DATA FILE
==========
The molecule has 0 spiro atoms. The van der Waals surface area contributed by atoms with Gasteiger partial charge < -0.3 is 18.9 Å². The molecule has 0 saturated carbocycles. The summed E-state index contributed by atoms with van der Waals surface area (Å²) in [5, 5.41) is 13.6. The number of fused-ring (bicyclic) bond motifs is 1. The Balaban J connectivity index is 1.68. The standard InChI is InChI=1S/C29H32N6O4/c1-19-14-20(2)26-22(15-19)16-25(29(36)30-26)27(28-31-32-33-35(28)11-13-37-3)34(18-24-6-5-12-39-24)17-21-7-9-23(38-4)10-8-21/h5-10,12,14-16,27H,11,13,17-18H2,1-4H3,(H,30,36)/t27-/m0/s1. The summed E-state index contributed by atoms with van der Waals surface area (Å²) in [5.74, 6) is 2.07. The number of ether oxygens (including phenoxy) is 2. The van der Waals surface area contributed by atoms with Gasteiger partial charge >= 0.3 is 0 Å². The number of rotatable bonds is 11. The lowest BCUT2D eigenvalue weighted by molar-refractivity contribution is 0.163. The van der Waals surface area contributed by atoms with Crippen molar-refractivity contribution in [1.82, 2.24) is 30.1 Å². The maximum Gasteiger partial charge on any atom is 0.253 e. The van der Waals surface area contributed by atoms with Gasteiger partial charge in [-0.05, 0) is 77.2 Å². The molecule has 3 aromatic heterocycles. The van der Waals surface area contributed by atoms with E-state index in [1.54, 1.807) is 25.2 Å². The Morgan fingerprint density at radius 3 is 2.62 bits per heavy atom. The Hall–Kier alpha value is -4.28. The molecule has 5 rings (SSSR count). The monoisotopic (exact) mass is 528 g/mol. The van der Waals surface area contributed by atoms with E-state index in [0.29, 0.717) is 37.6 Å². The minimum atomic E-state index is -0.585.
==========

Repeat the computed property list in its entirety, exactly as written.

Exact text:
The molecule has 0 spiro atoms. The van der Waals surface area contributed by atoms with Gasteiger partial charge < -0.3 is 18.9 Å². The molecule has 0 saturated carbocycles. The summed E-state index contributed by atoms with van der Waals surface area (Å²) in [5, 5.41) is 13.6. The number of fused-ring (bicyclic) bond motifs is 1. The Balaban J connectivity index is 1.68. The standard InChI is InChI=1S/C29H32N6O4/c1-19-14-20(2)26-22(15-19)16-25(29(36)30-26)27(28-31-32-33-35(28)11-13-37-3)34(18-24-6-5-12-39-24)17-21-7-9-23(38-4)10-8-21/h5-10,12,14-16,27H,11,13,17-18H2,1-4H3,(H,30,36)/t27-/m0/s1. The summed E-state index contributed by atoms with van der Waals surface area (Å²) in [5.74, 6) is 2.07. The number of ether oxygens (including phenoxy) is 2. The van der Waals surface area contributed by atoms with Gasteiger partial charge >= 0.3 is 0 Å². The number of rotatable bonds is 11. The lowest BCUT2D eigenvalue weighted by molar-refractivity contribution is 0.163. The van der Waals surface area contributed by atoms with Crippen molar-refractivity contribution in [1.82, 2.24) is 30.1 Å². The maximum Gasteiger partial charge on any atom is 0.253 e. The van der Waals surface area contributed by atoms with Gasteiger partial charge in [-0.05, 0) is 77.2 Å². The molecule has 3 aromatic heterocycles. The van der Waals surface area contributed by atoms with E-state index in [1.54, 1.807) is 25.2 Å². The Morgan fingerprint density at radius 3 is 2.62 bits per heavy atom. The Hall–Kier alpha value is -4.28. The molecule has 5 rings (SSSR count). The monoisotopic (exact) mass is 528 g/mol. The van der Waals surface area contributed by atoms with E-state index in [0.29, 0.717) is 37.6 Å². The minimum atomic E-state index is -0.585.